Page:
• Drive Against Malaria is entirely dependent on voluntary contributions. All donations are extremely important in order to make the missions possible. Support Drive Against Malaria and make a voluntary donation.

If you make a one-time or periodic donation as an approved ANBI organisation, this is deductible. This usually means that the tax authorities will ’refund’ 42% or even 52% of the donation. The tax authorities have given our organisation an ’ANBI’ status.

• We must say these words out loud: ”Malaria Must Die”. By saying these three words, you are contributing to a malaria-free world. A large international campaign was launched, in collaboration with David Beckham, where your voice literally counts in the fight against malaria. Watch the video below and let your voice be heard www.malariamustdie.com.

Anti-Insect Natural

Made with natural lemon eucalyptus extracts and does not contain DEET. Natural can be used for children from 3 months and protects up to 6 hours against mosquitoes and ticks.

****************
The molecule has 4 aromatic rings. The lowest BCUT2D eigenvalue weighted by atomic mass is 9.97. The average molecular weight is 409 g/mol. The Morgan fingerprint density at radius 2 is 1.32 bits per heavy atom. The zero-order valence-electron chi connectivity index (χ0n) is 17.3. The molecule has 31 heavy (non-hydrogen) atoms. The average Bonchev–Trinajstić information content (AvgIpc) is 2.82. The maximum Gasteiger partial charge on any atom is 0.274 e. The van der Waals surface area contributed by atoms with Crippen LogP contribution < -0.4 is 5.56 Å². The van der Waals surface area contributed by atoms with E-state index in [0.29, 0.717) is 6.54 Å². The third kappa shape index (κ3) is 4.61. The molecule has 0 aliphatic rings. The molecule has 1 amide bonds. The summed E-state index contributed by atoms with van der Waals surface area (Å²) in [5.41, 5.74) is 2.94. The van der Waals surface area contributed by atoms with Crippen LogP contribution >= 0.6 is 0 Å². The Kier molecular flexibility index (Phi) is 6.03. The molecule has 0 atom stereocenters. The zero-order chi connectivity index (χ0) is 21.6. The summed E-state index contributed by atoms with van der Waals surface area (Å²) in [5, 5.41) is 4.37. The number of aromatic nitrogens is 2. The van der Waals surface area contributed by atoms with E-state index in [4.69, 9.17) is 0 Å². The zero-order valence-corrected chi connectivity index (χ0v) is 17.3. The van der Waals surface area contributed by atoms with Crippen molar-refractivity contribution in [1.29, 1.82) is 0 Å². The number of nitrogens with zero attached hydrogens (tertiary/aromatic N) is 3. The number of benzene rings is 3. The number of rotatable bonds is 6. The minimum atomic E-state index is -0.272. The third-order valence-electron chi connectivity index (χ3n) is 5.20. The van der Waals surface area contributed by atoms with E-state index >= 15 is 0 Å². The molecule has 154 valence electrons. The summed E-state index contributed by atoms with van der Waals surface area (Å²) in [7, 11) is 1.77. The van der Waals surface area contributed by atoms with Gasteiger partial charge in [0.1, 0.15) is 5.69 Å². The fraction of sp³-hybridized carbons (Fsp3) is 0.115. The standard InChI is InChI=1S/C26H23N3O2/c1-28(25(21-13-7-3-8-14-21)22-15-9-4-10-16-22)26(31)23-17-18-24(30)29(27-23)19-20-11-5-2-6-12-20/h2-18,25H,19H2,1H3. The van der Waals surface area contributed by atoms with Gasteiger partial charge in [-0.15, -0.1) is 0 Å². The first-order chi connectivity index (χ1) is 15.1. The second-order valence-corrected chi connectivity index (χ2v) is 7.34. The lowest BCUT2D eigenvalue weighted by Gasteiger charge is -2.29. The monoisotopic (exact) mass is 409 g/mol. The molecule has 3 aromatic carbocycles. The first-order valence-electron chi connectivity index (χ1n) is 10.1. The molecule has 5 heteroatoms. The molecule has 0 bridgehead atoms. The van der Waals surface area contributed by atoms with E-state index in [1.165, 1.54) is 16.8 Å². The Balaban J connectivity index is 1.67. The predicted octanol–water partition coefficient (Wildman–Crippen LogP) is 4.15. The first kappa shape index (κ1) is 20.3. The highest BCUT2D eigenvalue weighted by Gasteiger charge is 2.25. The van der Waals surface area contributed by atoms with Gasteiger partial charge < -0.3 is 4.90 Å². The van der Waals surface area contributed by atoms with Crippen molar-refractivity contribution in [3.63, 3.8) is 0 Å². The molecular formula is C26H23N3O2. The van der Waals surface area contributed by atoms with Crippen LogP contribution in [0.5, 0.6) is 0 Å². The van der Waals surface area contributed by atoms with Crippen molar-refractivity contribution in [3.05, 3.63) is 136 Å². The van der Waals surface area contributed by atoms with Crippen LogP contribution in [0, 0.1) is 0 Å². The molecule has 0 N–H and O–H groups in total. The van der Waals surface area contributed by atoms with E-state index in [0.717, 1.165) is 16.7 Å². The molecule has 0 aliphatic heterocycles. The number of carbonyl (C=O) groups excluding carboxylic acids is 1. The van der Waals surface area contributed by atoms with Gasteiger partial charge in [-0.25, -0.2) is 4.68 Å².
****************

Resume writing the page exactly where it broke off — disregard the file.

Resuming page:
Mosquito Net

A mosquito net keeps mosquitoes, insects and other pests at a distance, so you can enjoy a good night’s sleep. Both at home and away!

Anti-Insect DEET

The active ingredient DEET is the most effective remedy for protection against (tropical) mosquitoes and ticks. Apply to exposed skin. The percentage is decisive for the duration of action.

DEET deters mosquitoes in three ways

DEET deters mosquitoes in three ways

News

DEET deters mosquitoes in three ways

It is a known fact that the smell and taste of DEET deter mosquitoes. DEET has been the most effective insect repellent for decades. But there is a third way that contributes to the protection against mosquitoes. Recent research by a team of American researchers shows that contact with DEET is also experienced as unpleasant by mosquitoes.

Yellow fever mosquitoes (Aedes aegypti) prefer not to land on skin rubbed with DEET. This is written by researchers led by Leslie Vosshall of The Rockefeller University in New York in Current Biology magazine this week.